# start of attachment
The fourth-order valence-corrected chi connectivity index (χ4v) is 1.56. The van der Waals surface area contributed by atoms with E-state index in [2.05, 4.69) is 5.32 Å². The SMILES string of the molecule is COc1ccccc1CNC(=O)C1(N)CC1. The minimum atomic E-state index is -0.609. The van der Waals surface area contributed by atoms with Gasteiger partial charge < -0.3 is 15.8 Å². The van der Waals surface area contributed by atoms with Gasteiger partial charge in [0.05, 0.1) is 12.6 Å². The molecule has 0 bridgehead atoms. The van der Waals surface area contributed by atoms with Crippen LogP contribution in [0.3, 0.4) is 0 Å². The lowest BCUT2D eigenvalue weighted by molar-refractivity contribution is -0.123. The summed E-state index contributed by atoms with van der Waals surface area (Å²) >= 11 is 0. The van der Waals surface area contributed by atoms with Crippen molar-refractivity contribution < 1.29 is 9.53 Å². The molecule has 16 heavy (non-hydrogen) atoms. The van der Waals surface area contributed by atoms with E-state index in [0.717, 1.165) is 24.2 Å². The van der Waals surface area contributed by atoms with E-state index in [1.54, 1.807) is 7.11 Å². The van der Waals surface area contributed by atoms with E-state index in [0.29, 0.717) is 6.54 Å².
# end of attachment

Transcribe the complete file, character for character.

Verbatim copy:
The fourth-order valence-corrected chi connectivity index (χ4v) is 1.56. The van der Waals surface area contributed by atoms with E-state index in [2.05, 4.69) is 5.32 Å². The SMILES string of the molecule is COc1ccccc1CNC(=O)C1(N)CC1. The minimum atomic E-state index is -0.609. The van der Waals surface area contributed by atoms with Gasteiger partial charge < -0.3 is 15.8 Å². The van der Waals surface area contributed by atoms with Gasteiger partial charge in [0.05, 0.1) is 12.6 Å². The molecule has 0 bridgehead atoms. The van der Waals surface area contributed by atoms with Crippen LogP contribution in [0.3, 0.4) is 0 Å². The lowest BCUT2D eigenvalue weighted by molar-refractivity contribution is -0.123. The summed E-state index contributed by atoms with van der Waals surface area (Å²) >= 11 is 0. The van der Waals surface area contributed by atoms with Crippen molar-refractivity contribution < 1.29 is 9.53 Å². The molecule has 16 heavy (non-hydrogen) atoms. The van der Waals surface area contributed by atoms with E-state index in [0.717, 1.165) is 24.2 Å². The van der Waals surface area contributed by atoms with E-state index in [1.54, 1.807) is 7.11 Å². The van der Waals surface area contributed by atoms with E-state index in [0.29, 0.717) is 6.54 Å².